A dragon-shaped island made from up to 10,000 floating homes would put Swansea “on the global stage”, according to the innovator behind the project.
Dragon Energy Island – shaped to resemble the dragon from the Welsh national flag – has been proposed as part of the city’s revived tidal lagoon project which was scrapped by the UK Government last year.
Concept images have been released of the floating island, which could also include retail units, an underwater data centre, a solar farm, and facilities to produce pure hydrogen and oxygen for storage or for sale.
The proposal says giant underwater turbines could generate zero-carbon power for Swansea and beyond for more than a century.
Malcolm Copson, the innovator behind the project from Hong Kong-based company MOI Imagineering, said the inclusion of up to 10,000 floating homes would make the revised tidal lagoon scheme financially viable.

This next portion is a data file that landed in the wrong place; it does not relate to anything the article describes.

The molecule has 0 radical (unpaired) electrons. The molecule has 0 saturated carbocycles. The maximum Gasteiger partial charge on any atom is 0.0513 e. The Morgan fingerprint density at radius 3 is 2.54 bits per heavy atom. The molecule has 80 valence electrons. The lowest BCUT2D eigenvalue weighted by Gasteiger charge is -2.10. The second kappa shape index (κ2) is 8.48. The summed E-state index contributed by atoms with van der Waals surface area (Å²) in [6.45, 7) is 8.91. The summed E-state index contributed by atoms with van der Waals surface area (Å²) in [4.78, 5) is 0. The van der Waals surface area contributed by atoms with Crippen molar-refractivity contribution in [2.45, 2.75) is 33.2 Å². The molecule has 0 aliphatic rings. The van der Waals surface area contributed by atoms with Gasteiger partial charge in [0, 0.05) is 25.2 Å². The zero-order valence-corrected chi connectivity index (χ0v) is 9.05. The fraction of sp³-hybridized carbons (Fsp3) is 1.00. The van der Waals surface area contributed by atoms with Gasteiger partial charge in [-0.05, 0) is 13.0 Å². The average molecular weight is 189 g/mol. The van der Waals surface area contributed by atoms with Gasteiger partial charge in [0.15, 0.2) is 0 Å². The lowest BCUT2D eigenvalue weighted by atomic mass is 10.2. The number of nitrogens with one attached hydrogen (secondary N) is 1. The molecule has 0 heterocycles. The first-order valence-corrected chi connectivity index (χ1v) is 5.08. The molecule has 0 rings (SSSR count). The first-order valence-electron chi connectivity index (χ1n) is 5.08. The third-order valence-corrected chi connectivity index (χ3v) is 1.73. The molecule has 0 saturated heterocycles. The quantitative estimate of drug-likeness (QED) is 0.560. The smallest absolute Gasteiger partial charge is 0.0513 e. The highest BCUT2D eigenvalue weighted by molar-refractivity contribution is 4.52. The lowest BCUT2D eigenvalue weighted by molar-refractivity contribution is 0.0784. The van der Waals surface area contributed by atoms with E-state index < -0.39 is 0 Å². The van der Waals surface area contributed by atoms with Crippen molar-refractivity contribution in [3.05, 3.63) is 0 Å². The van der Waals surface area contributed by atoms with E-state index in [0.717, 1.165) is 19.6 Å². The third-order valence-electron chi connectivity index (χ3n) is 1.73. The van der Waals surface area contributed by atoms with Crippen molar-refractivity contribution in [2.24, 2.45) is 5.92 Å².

The Government cited cost grounds after it refused to back a previous lagoon project in Swansea Bay designed to generate clean energy from the tides.
Mr Copson, who also helped deliver Disneyland Paris and the Atlantis the Palm resort on Dubai’s famous artificial Palm Jumeirah, said: “There are already several examples of floating, modular home developments across the planet – including Holland, which is below sea level and has a similar climate to Swansea Bay. This is the way the world is going.
“But many plans for similar developments – in cities like New Orleans in the USA, for example – are still on the drawing board, so Swansea has a chance to lead the world and develop an export industry of global significance that will create thousands of jobs for local people.
“This is a signature project that would put Swansea on the global stage as a visionary city.”
Mr Copson said houses would float on giant platforms and be protected by a sea wall, with “innovative solutions” planned for sewage and waste.
An independent report into the feasibility of the project will be considered by the Swansea Bay City Region’s Joint Committee on Tuesday.
Those behind the project hope construction could start in 2021, with the island potentially fully operational by the end of 2026.